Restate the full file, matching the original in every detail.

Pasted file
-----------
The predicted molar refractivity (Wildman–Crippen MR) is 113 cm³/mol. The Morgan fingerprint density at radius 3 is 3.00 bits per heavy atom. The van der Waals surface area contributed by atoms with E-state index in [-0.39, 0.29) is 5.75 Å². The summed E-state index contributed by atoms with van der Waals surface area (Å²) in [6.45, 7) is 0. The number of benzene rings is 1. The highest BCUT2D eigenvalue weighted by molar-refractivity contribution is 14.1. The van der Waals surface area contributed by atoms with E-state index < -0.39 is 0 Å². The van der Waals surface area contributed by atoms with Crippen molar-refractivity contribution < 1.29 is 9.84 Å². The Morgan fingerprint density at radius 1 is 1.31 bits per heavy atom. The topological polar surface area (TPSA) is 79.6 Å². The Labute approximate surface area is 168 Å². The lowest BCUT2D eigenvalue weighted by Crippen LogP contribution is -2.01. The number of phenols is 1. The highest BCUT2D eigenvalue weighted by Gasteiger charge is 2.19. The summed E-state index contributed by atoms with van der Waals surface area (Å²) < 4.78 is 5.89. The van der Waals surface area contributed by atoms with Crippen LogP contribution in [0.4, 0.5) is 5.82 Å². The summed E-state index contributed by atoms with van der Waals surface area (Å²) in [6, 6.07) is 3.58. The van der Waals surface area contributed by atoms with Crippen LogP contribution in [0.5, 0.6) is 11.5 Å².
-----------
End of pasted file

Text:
The predicted molar refractivity (Wildman–Crippen MR) is 113 cm³/mol. The Morgan fingerprint density at radius 3 is 3.00 bits per heavy atom. The van der Waals surface area contributed by atoms with E-state index in [-0.39, 0.29) is 5.75 Å². The summed E-state index contributed by atoms with van der Waals surface area (Å²) in [6.45, 7) is 0. The number of benzene rings is 1. The highest BCUT2D eigenvalue weighted by molar-refractivity contribution is 14.1. The van der Waals surface area contributed by atoms with E-state index < -0.39 is 0 Å². The van der Waals surface area contributed by atoms with Crippen molar-refractivity contribution < 1.29 is 9.84 Å². The Morgan fingerprint density at radius 1 is 1.31 bits per heavy atom. The topological polar surface area (TPSA) is 79.6 Å². The Labute approximate surface area is 168 Å². The lowest BCUT2D eigenvalue weighted by Crippen LogP contribution is -2.01. The number of phenols is 1. The highest BCUT2D eigenvalue weighted by Gasteiger charge is 2.19. The summed E-state index contributed by atoms with van der Waals surface area (Å²) < 4.78 is 5.89. The van der Waals surface area contributed by atoms with Crippen LogP contribution in [0.4, 0.5) is 5.82 Å². The summed E-state index contributed by atoms with van der Waals surface area (Å²) in [6, 6.07) is 3.58. The van der Waals surface area contributed by atoms with Crippen LogP contribution in [0.5, 0.6) is 11.5 Å².